I want to challenge the idea that there’s a time and a place for certain clothes.
Fashion is a second career for Cartman. What started as a sabbatical from her job as a creative director is now a full fledged operation with a studio in TriBeCa and a production team that can expand to as many as seven people when in the thick of it. Previously she created websites and apps for clients but yearned for a more tactile outlet, something with a material end product. “This is my second act. I used to do something totally different. I was an advertising director for an advertising agency. I never had a hobby. My work was my life. One day I thought maybe I should have a hobby, and do something outside of products that aren’t tangible.”
It’s easy to see how she brings the concept of user experience with her from her previous career. Artists and fashion designers often work by instinct (or at least so the stereotype goes); Cartman stands out as a designer who thinks not only about how the garment looks but also how it functions. Thus she not only wears her own clothes but acts as the “beta tester” as well. “I make my garment so what’s the point in not wearing it. I also like wearing it to test it out. I have a lot of layers and dangly stuff so I need to test what works and doesn’t work.” Coming from a world of updates, rolling releases, and constantly morphing web content, Cartman is always tinkering with her designs even after the season ends. This restless perfectionism is not about achieving the perfect fit — the individual garments are designed to fit a variety of sizes — it’s more a question of functionality. Are the sleeves easy to roll up? Can the cuffs be adjusted? The result is a garment that anticipates your needs. It’s a completely adaptable, almost modular garment that simultaneously manages to maintain a minimalists efficiency.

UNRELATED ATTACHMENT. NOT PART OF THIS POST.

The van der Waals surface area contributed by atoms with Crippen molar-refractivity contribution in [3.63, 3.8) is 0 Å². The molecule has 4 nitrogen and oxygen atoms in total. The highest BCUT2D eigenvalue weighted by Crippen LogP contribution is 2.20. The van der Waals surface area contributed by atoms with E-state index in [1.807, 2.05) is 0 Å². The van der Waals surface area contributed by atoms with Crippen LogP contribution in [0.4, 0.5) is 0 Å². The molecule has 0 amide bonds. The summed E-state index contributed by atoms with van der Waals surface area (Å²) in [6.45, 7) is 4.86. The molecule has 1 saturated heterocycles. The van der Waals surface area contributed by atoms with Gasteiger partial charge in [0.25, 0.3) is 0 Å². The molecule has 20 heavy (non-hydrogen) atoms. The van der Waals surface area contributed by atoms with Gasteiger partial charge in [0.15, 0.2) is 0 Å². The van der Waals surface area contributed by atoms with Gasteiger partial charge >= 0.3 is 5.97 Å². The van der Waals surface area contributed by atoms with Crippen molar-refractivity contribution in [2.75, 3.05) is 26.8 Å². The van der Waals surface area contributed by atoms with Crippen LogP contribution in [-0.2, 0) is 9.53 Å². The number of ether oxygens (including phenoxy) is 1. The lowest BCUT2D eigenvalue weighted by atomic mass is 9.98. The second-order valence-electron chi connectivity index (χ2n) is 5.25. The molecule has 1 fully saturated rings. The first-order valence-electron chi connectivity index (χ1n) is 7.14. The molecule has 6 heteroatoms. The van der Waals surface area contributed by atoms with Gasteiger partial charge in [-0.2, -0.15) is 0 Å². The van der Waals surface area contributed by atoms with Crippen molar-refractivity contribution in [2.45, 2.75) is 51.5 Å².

Much of what Cartman and I discussed was the mental aspect of the Rudiment design process. The soul of Rudiment is surely Cartman’s careful attention to fabrics. “I like fabric that reminds me of a really nice bed sheet: the ultimate comfort and intimacy. Something that’s your and yours only.”
I feel the fabric, and she’s not joking. It’s a specially processed cotton that instantly brings the phrase “curl up” to the mind. Cartman has put in the work to create a garment for every part of your day, and if it’s a long one, when it’s over, you can even curl up and go sleep in your Rudiment if you need to.